Learning Center


Scaffold You-do writing experiences

october 9, 2023

Scaffold Writing Experiences - Product & SupportMany teachers presume that students should always generate pieces that they wrote all by themselves. However, when just learning a new genre or a type of writing, it may not be appropriate to expect such a large and complete product in the first assignment.

Oral writing

Rather than having all of the students struggle to generate their own pieces of writing, consider leading an oral writing by standing at the board or the document camera and capturing the students’ thinking for all to see. The students pool their ideas; they talk to each other and develop a whole-class product. This approach allows them to focus on the content of the message. The students put their energy into the gist of the ideas and organization of information, rather than on the mechanics of spelling, capitalization, paragraph indents, and other grammar skills.

The thinking behind such “oral writing” is that if students can’t think it to say it, then they can’t think it to write it.

Partial piece

A slightly more rigorous product would be for students to create a partial piece. These are generated after teaching several new skills for a genre—but not all of them. As a mini-unit comes to a close, the teacher assigns a new from-scratch product that includes only the known skills. Here are a couple of examples of partial pieces:




    • 3 SKILLS TAUGHT: Sequence the steps of a process; Reveal order with transitions; Develop each reason.
    • MINI-UNIT PRODUCT: Use the simple list of 3 steps provided on how to go through the lunch line. Develop each reason into its own paragraph, explaining in detail how to execute it with cautions, suggestions, and adaptions. Turn in only the 3 body paragraphs; no beginning or ending.

By assigning a partial piece, students can experiment with a few skills at a time in a smaller product. They can receive feedback and additional instruction before more, new skills are layered in a future mini-unit. As new skills are rolled out, students continue producing partial pieces that include all previously-taught skills.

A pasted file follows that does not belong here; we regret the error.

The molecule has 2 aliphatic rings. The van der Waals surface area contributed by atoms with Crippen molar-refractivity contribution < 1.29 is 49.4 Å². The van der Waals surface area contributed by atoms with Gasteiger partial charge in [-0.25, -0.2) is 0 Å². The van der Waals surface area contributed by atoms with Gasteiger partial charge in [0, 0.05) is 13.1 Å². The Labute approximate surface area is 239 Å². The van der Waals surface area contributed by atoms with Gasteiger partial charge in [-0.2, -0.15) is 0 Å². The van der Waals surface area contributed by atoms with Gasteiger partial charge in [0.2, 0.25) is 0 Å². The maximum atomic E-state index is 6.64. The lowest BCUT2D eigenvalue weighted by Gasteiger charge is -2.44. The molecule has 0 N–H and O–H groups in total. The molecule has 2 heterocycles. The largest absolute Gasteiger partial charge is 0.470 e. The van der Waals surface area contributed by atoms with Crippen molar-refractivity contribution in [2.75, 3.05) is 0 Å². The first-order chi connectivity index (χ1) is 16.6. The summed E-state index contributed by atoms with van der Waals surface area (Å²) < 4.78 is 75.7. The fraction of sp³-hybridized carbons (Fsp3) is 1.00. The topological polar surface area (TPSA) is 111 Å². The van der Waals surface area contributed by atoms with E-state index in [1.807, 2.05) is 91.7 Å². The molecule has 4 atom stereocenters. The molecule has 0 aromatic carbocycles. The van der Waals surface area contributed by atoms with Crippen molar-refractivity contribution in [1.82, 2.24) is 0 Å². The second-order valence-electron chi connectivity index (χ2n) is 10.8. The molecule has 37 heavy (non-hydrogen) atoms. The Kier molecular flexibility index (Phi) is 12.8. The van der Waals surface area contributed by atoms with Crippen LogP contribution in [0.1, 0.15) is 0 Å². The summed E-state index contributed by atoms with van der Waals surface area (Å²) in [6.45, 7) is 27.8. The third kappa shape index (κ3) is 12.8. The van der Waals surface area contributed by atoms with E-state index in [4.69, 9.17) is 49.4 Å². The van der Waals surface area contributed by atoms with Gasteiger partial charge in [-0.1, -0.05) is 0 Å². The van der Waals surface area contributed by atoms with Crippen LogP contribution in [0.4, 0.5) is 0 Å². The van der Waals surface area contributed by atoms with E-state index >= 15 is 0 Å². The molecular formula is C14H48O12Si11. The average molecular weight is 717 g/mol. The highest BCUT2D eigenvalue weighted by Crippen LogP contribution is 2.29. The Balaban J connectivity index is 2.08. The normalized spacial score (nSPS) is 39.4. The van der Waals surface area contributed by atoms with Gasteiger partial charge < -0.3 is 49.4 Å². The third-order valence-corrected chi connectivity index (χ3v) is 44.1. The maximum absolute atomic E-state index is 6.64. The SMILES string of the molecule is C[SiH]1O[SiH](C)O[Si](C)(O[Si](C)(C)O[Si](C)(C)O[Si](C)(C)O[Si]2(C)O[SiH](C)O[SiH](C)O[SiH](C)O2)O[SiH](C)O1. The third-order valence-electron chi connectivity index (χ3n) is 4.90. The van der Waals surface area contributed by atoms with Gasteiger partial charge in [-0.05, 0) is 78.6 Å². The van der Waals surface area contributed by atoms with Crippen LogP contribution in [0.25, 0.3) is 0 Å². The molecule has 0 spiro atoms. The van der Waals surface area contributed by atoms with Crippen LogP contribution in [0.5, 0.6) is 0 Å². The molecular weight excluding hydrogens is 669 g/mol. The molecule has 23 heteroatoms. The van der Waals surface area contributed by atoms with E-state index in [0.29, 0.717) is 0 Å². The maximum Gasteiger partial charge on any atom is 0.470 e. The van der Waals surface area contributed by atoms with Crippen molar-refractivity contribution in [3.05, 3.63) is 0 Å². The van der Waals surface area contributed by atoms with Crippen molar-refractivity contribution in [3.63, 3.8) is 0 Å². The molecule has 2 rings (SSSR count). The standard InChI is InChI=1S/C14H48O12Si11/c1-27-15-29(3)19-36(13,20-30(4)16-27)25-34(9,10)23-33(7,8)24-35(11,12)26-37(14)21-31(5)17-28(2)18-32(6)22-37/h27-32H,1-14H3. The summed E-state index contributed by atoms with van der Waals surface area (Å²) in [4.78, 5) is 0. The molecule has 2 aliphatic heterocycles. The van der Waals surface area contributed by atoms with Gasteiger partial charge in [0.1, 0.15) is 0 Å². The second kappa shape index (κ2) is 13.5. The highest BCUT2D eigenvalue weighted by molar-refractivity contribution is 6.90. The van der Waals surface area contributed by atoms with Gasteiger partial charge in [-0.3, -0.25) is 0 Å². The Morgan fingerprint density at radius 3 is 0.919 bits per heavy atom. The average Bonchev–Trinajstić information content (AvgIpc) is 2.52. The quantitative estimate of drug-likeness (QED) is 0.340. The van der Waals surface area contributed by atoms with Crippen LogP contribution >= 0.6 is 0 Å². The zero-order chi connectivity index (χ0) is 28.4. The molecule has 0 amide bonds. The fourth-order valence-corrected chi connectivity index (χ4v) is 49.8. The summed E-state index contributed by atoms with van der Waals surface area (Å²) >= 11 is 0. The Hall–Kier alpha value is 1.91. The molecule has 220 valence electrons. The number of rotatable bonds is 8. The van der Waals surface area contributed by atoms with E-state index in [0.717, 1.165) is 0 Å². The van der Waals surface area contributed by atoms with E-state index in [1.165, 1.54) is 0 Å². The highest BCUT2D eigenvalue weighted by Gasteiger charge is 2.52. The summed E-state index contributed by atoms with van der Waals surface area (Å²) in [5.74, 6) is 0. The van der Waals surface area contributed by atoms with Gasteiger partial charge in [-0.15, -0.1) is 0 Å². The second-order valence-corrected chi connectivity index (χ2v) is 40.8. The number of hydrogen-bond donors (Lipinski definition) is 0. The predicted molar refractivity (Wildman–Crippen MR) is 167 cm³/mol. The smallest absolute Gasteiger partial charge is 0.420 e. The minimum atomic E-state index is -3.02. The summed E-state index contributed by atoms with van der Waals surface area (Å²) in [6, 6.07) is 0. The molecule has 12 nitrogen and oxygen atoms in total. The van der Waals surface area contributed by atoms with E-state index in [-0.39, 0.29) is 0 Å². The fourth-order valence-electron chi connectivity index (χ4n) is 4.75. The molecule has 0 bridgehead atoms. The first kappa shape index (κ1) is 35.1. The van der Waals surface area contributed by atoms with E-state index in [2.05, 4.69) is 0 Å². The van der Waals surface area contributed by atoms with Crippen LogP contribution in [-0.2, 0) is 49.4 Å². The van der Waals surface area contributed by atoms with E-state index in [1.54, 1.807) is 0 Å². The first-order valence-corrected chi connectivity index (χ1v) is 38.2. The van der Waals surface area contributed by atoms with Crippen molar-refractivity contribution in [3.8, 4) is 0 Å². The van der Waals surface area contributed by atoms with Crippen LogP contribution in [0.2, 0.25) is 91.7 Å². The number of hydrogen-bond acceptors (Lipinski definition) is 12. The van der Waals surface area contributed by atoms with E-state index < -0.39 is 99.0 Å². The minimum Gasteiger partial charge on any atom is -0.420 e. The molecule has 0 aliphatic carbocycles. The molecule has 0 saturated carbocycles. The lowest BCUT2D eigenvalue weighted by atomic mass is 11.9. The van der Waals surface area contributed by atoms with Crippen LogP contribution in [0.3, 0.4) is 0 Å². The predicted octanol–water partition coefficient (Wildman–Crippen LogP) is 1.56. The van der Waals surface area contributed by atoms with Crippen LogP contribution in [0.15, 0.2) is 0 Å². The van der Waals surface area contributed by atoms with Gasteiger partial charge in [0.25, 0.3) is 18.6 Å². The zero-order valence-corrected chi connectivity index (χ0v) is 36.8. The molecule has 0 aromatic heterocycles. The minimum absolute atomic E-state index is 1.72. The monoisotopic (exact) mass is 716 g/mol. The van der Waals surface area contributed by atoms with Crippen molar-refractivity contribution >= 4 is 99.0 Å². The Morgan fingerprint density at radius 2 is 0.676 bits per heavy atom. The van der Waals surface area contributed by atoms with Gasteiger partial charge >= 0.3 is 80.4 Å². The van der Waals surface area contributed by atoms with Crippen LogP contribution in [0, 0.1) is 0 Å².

Framed writing

After ALL skills for a particular genre are taught, expect students to generate a complete product—but perhaps not completely from scratch. This is where a framed writing might work well. This is a set of words and phrases that serve as a skeleton or framework for the different ingredients required for a particular genre or mode of writing.

Many teachers already use frames, but don’t realize it. For example, somebody. . .wanted. . .but. . .so. . .then is a very common frame for asking students to write a narrative summary. The power of a frame is that the teacher is indicating the type of information that must be included in the written product and the organization of that information.

For example, Cinderella (Somebody) wanted to attend the ball, but her stepmother wouldn’t let her go. So, she enlisted the help of her fairy godmother. It’s then that Cinderella met Prince Charming.

Thoughts on Support

Scaffold levels of support for student writing.In addition to the size and scope of the writing product, also consider the level of independence students are ready for. That oral-writing task was executed as a whole class. But a partial piece could be done alone if students are ready. If students need a little more support, consider allowing pairs or small groups of students to generate a product together. It’s not always that they need more teacher help or instruction. What they might need is more support.

When progressing through mini-units in writing, scaffold students’ experiences to honor their developmental readiness. For each assignment, pair the most appropriate writing product with a level of support that honors students’ current ability and understanding. Over time, gradually release students to be able to produce a complete first draft all by themselves.

5 2 votes
Article Rating
Notify of
Newest Most Voted
Inline Feedbacks
View all comments
1 year ago

I always appreciate the clarity in Kristina’s explanations. Thank you for thinking aloud the rationales behind each writing teaching technique.

Liz Shockey
Liz Shockey
Reply to  hong
1 year ago

Thank you for your kind words! Kristina’s focus on thinking aloud as she teaches teachers is a great example of how teachers can take the same technique into their own classrooms. Using a Think Aloud with your students helps them understand the process of thinking so they can apply it in many different ways beyond just the present focus.

CompCON 2024
Create a Writing Curriculum of Mini-Units


Create a writing curriculum of mini-units

Introduce 1-2 New Skills Per Mini-Unit


Introduce 1-2 new skills per mini-unit

Create Group Products with Think, Ink, Pair, Square


Create group products with Think, Ink, Pair, Square